Creating a Heat Map (Shading Cells Proportional to Their Values)

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Turns the table into a "heat map".

This example can be run in C:\Program Files\Q\Examples\Cola.Q (this may be located on a different place on your computer depending upon how Q was installed) using Q5. Brand associations by SUMMARY.

HeatMap.png

 // Get the name of the first statistic.
 var first_statistic = table.statistics[0];
 
 // Get the first statistic's values.
 var values = table.get(first_statistic);
 
 // Some cells should be ignored.
 var ignore_rows = [];
 var ignore_columns = [];
 if (first_statistic == 'Column %')
	ignore_rows.push(table.rowIndex('NET'));
 else if (first_statistic == 'Row %')
	ignore_columns.push(table.columnIndex('NET'));
 
 // Calculate the minimum and maximum values.
 var min, max;
 for (var row = 0; row < table.numberRows; row++)
	for (var column = 0; column < table.numberColumns; column++)
		if (ignore_rows.indexOf(row) == -1 && ignore_columns.indexOf(column) == -1) {
			var value = values[row][column];
			if (min == null && max == null) {
				min = value;
				max = value;
			} else {
				min = Math.min(min, value);
				max = Math.max(max, value);
			}
		}
 
 // Get the array of cell colors (currently blank, or white).
 var cell_colors = table.cellColors;
 
 for (var row = 0; row < table.numberRows; row++)
	for (var column = 0; column < table.numberColumns; column++)
		if (ignore_rows.indexOf(row) == -1 && ignore_columns.indexOf(column) == -1) {
			var value = values[row][column];
			
			// Get the current value as a scale proportion (0-1)
			var scale = (value - min) / (max - min);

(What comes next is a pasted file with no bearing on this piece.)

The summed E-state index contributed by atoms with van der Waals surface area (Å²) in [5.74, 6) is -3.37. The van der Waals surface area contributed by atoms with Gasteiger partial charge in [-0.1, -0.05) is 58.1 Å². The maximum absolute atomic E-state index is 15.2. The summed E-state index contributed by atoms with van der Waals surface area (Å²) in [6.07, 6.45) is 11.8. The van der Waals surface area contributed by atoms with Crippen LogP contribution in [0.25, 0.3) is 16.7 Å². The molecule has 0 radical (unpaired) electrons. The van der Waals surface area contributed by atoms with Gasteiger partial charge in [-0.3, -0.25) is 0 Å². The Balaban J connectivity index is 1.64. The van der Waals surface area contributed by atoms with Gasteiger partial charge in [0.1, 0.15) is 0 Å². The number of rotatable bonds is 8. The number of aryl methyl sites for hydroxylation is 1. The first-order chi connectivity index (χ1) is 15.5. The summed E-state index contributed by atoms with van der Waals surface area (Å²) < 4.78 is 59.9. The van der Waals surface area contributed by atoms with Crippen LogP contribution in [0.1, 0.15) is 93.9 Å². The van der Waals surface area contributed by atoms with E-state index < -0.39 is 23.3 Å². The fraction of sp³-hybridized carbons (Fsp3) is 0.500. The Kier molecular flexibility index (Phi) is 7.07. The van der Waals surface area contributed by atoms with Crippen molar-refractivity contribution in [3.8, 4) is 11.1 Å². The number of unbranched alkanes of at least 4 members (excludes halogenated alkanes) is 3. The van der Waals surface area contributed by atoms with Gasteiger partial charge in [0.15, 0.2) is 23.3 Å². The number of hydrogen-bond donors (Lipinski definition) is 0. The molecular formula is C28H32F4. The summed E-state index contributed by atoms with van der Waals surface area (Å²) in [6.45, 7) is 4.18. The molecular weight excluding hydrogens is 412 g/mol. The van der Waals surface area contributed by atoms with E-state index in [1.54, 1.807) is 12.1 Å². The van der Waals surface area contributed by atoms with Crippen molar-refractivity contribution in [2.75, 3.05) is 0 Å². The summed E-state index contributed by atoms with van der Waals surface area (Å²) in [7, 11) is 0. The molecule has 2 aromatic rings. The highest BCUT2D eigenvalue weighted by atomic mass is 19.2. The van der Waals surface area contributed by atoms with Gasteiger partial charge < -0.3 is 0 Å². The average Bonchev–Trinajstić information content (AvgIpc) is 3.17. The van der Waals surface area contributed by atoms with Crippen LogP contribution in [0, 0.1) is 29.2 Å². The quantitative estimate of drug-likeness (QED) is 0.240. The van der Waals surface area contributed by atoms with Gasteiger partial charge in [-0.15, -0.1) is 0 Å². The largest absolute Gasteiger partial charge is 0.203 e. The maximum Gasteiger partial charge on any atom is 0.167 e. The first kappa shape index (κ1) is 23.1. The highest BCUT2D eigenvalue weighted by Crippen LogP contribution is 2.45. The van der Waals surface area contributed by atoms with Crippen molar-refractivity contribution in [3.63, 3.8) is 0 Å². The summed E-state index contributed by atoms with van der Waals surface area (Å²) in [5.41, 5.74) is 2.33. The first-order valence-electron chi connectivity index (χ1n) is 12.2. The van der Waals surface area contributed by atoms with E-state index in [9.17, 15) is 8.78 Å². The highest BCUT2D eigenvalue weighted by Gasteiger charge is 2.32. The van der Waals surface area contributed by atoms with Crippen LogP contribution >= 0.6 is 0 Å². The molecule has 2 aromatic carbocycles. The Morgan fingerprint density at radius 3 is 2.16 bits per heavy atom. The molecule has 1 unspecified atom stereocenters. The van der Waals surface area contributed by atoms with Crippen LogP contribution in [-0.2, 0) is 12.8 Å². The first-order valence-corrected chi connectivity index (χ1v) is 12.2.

// Make sure the current value is not missing data or infinity,
			// which could arise if there is insufficient data on the table...
			if (!isNaN(scale) && isFinite(scale)) {
				// Create a color to represent where this value fits on the scale.

				// covertHSVtoRGB() is a built-in function that Q provides.
				
				// This varies the scale by saturation instead of hue:
				var color = convertHSVtoRGB(32, scale, 1);

				// Try and experiment using some different color schemes.
				
				// In this scheme,
				//  the lowest color has a hue of 240 (blue).
				//  the highest color has hue of 0 (red).
				// The beauty of the Hue, Saturation, Value (or Brightness) color space
				// means that changing the value of Hue proportionally makes the color
				// look 'hotter'.
				//var color = convertHSVtoRGB(240 * (1 - scale), 1, 1);
				
				// Set the color for this cell.
				cell_colors[row][column] = color;
			}
		}
		
 // Set the array of cell colors we just modified.
 table.cellColors = cell_colors;


Note that:

  • By default, it uses shades of orange but it can be modified to so that shows low values as blue (cold) and high values are red (hot). This is done by commenting out (i.e., putting // in front of) the line var color = convertHSVtoRGB(32, scale, 1); and un-commenting-out (i.e. removing // from) the line // var color = convertHSVtoRGB(240 * (1 - scale), 1, 1);
  • If you change it from a table to a Grid of Bars Plot it will shade that chart.


See also